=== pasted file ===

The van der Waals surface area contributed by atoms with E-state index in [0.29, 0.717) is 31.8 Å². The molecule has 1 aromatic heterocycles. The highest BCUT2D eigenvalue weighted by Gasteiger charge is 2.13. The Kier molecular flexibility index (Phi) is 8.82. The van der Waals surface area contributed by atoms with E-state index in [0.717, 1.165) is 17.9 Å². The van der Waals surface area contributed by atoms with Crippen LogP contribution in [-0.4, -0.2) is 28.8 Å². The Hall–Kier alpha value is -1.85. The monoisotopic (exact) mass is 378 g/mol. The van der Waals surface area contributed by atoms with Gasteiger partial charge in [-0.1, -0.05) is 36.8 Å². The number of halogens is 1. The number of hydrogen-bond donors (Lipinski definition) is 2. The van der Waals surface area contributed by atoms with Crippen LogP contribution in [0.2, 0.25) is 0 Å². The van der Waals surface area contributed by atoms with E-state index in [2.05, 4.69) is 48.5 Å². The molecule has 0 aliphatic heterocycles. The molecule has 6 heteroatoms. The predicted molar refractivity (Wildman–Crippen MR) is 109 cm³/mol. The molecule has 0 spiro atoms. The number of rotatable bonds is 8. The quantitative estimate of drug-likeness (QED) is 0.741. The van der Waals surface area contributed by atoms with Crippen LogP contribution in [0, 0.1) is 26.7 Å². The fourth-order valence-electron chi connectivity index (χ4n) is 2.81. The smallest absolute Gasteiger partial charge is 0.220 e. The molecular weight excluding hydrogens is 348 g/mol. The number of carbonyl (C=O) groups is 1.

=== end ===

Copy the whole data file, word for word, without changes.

The van der Waals surface area contributed by atoms with E-state index in [0.29, 0.717) is 31.8 Å². The molecule has 1 aromatic heterocycles. The highest BCUT2D eigenvalue weighted by Gasteiger charge is 2.13. The Kier molecular flexibility index (Phi) is 8.82. The van der Waals surface area contributed by atoms with E-state index in [0.717, 1.165) is 17.9 Å². The van der Waals surface area contributed by atoms with Crippen LogP contribution in [-0.4, -0.2) is 28.8 Å². The Hall–Kier alpha value is -1.85. The monoisotopic (exact) mass is 378 g/mol. The van der Waals surface area contributed by atoms with Gasteiger partial charge in [-0.1, -0.05) is 36.8 Å². The number of halogens is 1. The number of hydrogen-bond donors (Lipinski definition) is 2. The van der Waals surface area contributed by atoms with Crippen LogP contribution in [0.2, 0.25) is 0 Å². The van der Waals surface area contributed by atoms with E-state index in [2.05, 4.69) is 48.5 Å². The molecule has 0 aliphatic heterocycles. The molecule has 6 heteroatoms. The predicted molar refractivity (Wildman–Crippen MR) is 109 cm³/mol. The molecule has 0 spiro atoms. The number of rotatable bonds is 8. The quantitative estimate of drug-likeness (QED) is 0.741. The van der Waals surface area contributed by atoms with Crippen LogP contribution in [0, 0.1) is 26.7 Å². The fourth-order valence-electron chi connectivity index (χ4n) is 2.81. The smallest absolute Gasteiger partial charge is 0.220 e. The molecular weight excluding hydrogens is 348 g/mol. The number of carbonyl (C=O) groups is 1.